Caitlin Williamson’s connection with the Nelson Institute runs deep, having graduated with the very first cohort of students to complete the environmental conservation (EC) master’s degree in 2015. Since then, Williamson has continued to be a pioneer in her own career, working as director of conservation programs with the Natural Resources Foundation (NRF) of Wisconsin, and most recently adding her expertise to the Nelson Institute’s Board of Visitors.
Growing up in Omaha, Nebraska, Williamson always had a passion for wildlife and conservation. After moving to Wisconsin for her undergraduate studies at Lawrence University and involving herself with the outdoors club on campus, Williamson fell in love with the state’s outdoor diversity, from the North Woods to Devil’s Lake and all the landscapes in between. She knew she wanted to stay in Wisconsin and began working in environmental consulting in Madison after graduation.
With an urge to stay connected with the environmental community, Williamson volunteered as a research assistant with the Nelson Institute and met with its environmental professional programs director, Nathan Schulfer, who told her about the upcoming EC master’s degree. The program was exactly what she was looking for after spending a few years out of college. “It was so much fun and an amazing experience to be able to connect with such brilliant people at the Nelson Institute: the faculty, staff, and my fellow EC cohort members,” Williamson said. “To this day, there are several that I’m very close with. It’s just a special community to be a part of.”
Through her coursework, Williamson learned many of the skills needed for her current position with the NRF. “Nathan Schulfer, Rob Beattie, and Arlyne Johnson made the program really special and made sure that it was tailored to my experience and needs,” Williamson said.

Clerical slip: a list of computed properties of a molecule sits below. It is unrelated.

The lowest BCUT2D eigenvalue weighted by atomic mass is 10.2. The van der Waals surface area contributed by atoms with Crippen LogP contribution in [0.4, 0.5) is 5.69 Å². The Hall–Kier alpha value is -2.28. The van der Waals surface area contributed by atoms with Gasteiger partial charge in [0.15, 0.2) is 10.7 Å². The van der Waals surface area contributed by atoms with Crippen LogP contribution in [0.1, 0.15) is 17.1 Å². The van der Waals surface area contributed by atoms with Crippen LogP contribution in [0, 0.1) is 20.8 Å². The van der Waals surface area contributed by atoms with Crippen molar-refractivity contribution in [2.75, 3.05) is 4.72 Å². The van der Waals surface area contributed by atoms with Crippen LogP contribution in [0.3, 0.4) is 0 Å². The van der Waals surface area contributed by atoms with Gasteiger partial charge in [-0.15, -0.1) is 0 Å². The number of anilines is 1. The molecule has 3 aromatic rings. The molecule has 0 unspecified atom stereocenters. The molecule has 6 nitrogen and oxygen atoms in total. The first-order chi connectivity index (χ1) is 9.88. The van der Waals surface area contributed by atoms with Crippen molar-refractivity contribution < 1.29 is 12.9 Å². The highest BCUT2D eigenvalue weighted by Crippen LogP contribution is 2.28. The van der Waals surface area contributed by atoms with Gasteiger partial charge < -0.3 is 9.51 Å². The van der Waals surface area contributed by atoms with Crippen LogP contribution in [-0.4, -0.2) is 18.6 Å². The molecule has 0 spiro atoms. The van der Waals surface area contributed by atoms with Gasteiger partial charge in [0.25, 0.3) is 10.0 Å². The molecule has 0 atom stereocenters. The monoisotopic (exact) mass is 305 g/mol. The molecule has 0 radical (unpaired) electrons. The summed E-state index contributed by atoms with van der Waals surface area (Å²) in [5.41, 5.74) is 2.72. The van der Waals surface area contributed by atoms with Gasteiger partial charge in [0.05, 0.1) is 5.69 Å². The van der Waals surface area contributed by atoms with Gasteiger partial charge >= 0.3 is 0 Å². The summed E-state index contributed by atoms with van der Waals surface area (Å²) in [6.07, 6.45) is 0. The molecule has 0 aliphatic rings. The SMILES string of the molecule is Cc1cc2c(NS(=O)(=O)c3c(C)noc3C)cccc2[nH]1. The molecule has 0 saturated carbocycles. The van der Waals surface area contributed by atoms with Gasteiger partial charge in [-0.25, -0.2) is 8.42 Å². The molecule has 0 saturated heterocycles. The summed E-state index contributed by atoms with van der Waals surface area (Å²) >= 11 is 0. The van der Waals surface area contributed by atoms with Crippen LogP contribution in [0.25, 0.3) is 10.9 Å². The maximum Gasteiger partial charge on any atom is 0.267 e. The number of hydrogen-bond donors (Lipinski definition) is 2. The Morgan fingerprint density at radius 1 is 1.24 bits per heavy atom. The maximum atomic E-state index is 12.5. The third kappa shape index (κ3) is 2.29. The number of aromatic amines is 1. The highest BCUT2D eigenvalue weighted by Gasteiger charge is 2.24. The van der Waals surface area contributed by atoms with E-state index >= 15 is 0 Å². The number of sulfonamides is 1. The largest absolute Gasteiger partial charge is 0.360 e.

She was even able to get her foot in the door at NRF in her first week of school. She attended a reception and met her future boss, who recommended a part-time opportunity at the NRF. “It really ran in parallel,” Williamson said, “which was very interesting to be able to draw upon what I was learning in the program and apply that not just to my graduate work, but also what would become my career at the Foundation.”
Nine years and two promotions later, Williamson is now in her dream job: working with partners across the state to help plan and fund conservation work and connect people with nature. Many of the projects Williamson works on brings her into contact with Nelson Institute graduates, students, or staff which she says is “a lot of fun to maintain that connection.”
Williamson also helped create new opportunities for students through her position at NRF with the formation of the Diversity in Conservation Internship Program in 2021. “To help support and diversify the conservation field, we worked with our network of hundreds of partners across the state to provide internship opportunities for undergraduates from historically excluded communities who haven’t traditionally been in the conservation field,” Williamson said.
Students intern with partners like the Department of Natural Resources, the Aldo Leopold Nature Center, the University of Wisconsin–Madison Arboretum, and the Nature Conservancy, where they gain professional work experience over the course of 10 weeks in the summer, with Fridays reserved for professional development programming like field trips, conservation in action, and meeting with various conservation practitioners.
Last fall, Williamson joined the Nelson Institute’s Board of Visitors to which she enthusiastically aids in her area of expertise. She especially enjoys meeting with prospective students and sitting in on panels for current students. “I was very happy to be given the opportunity to join the board as another way to give back and help elevate awareness about the Nelson Institute and the amazing work that’s going on,” Williamson said. “It’s an honor to be a part of the Board of Visitors.”
Learn more about the Nelson Institute’s Board of Visitors.